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  • image SM 54/2/1

Reference number

SM 54/2/1


[114] Design for the ground floor for Holy Trinity Church, Marylebone, London, 5 June 1827


Plan of a church of five by nine bays. On the entrance front, the central three bays are recessed behind a colonnade of four columns. The columns are flanked by two towers containing internal staircases. The interior of the church is divided into a nave and two side aisles articulated by free standing columns, and containing pews in the naves and aisles, with poor benches down the centre and in the aisles, and the rear of the nave. At one end of the nave, to the right-hand side, there is a font. At the other end of the nave are the pulpit and reading desk. At the rear of the chancel is the altar with the altar rail in front. Beyond is the rear front with a stepped entrance and colonnade, and flanked by towers containing internal staircases


bar scale of 1 inch to 5 feet


Plan shewing the Pews and Free Seats. / Trinity Church St. Marylebone / a / open / There can be no alteration in the / pews on the Ground Plan, without / destroying the whole of the present / arrangement - / This stated that there is a deficiency / in the body of the Church of eighty / sittings – these may to provide by / additional pews in the side Aisles / as shewn in this plan :- this appropriation / will lessen reduce the number of free Seats to 480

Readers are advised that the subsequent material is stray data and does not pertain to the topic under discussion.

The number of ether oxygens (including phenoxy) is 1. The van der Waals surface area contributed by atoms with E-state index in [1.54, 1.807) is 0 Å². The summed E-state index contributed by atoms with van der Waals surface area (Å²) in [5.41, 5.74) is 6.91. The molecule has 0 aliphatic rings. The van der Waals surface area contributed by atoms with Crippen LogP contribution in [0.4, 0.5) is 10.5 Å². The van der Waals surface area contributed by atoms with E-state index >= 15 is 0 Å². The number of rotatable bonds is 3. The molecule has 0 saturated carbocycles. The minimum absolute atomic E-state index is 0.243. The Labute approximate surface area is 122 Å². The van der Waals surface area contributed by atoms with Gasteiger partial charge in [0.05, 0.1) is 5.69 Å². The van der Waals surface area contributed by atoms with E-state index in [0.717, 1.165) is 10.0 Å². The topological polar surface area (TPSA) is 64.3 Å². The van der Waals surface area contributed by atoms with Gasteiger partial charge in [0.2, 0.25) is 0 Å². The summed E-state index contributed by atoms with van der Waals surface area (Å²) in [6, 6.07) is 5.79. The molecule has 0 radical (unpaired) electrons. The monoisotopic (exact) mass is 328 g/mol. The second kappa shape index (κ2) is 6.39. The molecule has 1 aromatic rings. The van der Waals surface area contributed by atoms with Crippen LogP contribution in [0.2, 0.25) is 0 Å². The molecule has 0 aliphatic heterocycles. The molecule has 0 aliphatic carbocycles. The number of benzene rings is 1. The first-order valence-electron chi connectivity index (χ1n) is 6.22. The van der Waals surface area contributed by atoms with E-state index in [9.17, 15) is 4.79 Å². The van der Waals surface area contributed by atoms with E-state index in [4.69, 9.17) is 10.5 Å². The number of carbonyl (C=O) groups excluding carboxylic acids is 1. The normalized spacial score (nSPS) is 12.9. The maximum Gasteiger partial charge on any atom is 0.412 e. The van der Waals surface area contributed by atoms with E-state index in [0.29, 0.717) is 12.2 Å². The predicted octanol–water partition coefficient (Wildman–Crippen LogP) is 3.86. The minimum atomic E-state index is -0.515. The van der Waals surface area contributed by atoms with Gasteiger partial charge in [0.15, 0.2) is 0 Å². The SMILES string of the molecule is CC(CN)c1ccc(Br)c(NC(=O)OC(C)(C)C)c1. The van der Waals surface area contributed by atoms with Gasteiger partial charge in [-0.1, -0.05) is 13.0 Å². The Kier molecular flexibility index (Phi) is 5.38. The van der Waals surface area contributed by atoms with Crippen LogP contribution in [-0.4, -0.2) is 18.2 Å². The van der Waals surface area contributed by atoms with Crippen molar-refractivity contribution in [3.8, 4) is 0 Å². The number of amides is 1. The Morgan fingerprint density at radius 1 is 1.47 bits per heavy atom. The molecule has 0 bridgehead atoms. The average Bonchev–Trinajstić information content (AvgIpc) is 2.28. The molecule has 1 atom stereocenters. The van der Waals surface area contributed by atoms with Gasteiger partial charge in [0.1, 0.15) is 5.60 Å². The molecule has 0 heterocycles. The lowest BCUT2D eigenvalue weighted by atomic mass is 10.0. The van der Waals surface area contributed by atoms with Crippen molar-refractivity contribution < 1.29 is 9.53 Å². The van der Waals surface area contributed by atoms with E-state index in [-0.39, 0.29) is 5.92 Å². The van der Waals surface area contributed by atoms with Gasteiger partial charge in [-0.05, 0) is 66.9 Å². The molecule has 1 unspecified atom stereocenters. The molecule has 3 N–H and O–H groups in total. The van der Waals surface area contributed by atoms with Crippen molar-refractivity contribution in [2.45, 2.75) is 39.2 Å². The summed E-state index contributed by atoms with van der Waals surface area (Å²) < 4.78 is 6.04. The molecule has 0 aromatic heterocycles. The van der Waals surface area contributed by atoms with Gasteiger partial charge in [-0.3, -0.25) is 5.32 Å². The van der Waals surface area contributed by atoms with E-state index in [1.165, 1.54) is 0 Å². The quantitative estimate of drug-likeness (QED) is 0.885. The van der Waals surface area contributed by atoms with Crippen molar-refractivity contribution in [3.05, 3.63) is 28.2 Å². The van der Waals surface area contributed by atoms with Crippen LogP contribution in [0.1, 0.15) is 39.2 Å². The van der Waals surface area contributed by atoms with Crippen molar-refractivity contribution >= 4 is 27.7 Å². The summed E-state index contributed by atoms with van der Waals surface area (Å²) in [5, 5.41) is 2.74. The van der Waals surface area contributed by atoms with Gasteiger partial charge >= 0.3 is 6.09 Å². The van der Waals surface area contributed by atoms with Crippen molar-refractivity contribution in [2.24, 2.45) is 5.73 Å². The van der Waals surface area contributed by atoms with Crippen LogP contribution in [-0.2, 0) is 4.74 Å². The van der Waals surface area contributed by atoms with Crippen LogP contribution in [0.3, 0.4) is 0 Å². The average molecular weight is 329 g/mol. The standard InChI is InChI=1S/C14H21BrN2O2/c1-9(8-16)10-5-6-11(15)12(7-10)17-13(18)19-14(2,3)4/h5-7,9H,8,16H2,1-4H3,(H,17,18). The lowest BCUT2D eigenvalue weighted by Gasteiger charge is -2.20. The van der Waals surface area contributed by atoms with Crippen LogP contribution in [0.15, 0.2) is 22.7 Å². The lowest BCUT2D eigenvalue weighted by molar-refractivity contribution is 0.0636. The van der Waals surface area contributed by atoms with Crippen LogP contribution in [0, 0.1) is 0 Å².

Signed and dated

  • 5 June 1827
    J. S. / 5 June 1827

Medium and dimensions

Pencil, pen, wash, coloured washes of brown, pink, red, and yellow, and pricked for transfer on wove paper (736 x 531)


Soane Office, draughtsman
SOANE, Sir John (1754--1837), architect





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Sir John Soane's collection includes some 30,000 architectural, design and topographical drawings which is a very important resource for scholars worldwide. His was the first architect’s collection to attempt to preserve the best in design for the architectural profession in the future, and it did so by assembling as exemplars surviving drawings by great Renaissance masters and by the leading architects in Britain in the 17th and 18th centuries and his near contemporaries such as Sir William Chambers, Robert Adam and George Dance the Younger. These drawings sit side by side with 9,000 drawings in Soane’s own hand or those of the pupils in his office, covering his early work as a student, his time in Italy and the drawings produced in the course of his architectural practice from 1780 until the 1830s.

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